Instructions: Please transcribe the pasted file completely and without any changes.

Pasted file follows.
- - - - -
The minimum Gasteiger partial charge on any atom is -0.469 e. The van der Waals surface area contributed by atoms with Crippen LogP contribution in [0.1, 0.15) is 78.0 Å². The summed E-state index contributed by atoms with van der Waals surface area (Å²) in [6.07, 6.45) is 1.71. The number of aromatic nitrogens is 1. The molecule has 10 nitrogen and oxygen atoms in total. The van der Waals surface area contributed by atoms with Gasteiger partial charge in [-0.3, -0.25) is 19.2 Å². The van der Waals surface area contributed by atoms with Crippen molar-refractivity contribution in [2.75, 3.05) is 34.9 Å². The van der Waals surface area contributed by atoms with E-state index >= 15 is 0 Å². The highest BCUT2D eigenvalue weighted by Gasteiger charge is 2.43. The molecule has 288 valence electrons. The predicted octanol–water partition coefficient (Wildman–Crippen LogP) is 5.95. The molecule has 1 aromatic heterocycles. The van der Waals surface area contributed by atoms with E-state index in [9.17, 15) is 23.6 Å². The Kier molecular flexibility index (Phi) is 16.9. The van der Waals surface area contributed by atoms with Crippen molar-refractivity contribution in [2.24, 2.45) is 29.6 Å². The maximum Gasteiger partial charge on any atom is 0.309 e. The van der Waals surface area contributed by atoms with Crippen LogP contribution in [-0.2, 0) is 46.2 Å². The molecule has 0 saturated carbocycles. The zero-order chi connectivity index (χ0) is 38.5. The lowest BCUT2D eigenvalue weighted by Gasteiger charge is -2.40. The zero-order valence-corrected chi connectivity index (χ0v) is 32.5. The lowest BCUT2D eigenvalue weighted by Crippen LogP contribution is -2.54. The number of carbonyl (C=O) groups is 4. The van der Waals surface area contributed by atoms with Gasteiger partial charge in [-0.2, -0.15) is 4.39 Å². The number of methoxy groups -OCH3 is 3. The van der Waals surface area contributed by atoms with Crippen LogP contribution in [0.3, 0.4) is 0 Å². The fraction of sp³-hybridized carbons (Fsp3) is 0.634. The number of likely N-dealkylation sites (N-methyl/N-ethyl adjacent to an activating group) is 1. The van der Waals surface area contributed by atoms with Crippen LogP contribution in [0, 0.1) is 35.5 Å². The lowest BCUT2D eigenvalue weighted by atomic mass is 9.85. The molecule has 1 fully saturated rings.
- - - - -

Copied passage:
The minimum Gasteiger partial charge on any atom is -0.469 e. The van der Waals surface area contributed by atoms with Crippen LogP contribution in [0.1, 0.15) is 78.0 Å². The summed E-state index contributed by atoms with van der Waals surface area (Å²) in [6.07, 6.45) is 1.71. The number of aromatic nitrogens is 1. The molecule has 10 nitrogen and oxygen atoms in total. The van der Waals surface area contributed by atoms with Gasteiger partial charge in [-0.3, -0.25) is 19.2 Å². The van der Waals surface area contributed by atoms with Crippen molar-refractivity contribution in [2.75, 3.05) is 34.9 Å². The van der Waals surface area contributed by atoms with E-state index >= 15 is 0 Å². The highest BCUT2D eigenvalue weighted by Gasteiger charge is 2.43. The molecule has 288 valence electrons. The predicted octanol–water partition coefficient (Wildman–Crippen LogP) is 5.95. The molecule has 1 aromatic heterocycles. The van der Waals surface area contributed by atoms with E-state index in [9.17, 15) is 23.6 Å². The Kier molecular flexibility index (Phi) is 16.9. The van der Waals surface area contributed by atoms with Crippen molar-refractivity contribution in [2.24, 2.45) is 29.6 Å². The maximum Gasteiger partial charge on any atom is 0.309 e. The van der Waals surface area contributed by atoms with Crippen LogP contribution in [-0.2, 0) is 46.2 Å². The molecule has 0 saturated carbocycles. The zero-order chi connectivity index (χ0) is 38.5. The lowest BCUT2D eigenvalue weighted by Gasteiger charge is -2.40. The zero-order valence-corrected chi connectivity index (χ0v) is 32.5. The lowest BCUT2D eigenvalue weighted by Crippen LogP contribution is -2.54. The number of carbonyl (C=O) groups is 4. The van der Waals surface area contributed by atoms with Gasteiger partial charge in [-0.2, -0.15) is 4.39 Å². The number of methoxy groups -OCH3 is 3. The van der Waals surface area contributed by atoms with Crippen LogP contribution in [0.3, 0.4) is 0 Å². The fraction of sp³-hybridized carbons (Fsp3) is 0.634. The number of likely N-dealkylation sites (N-methyl/N-ethyl adjacent to an activating group) is 1. The van der Waals surface area contributed by atoms with Crippen LogP contribution in [0, 0.1) is 35.5 Å². The lowest BCUT2D eigenvalue weighted by atomic mass is 9.85. The molecule has 1 fully saturated rings.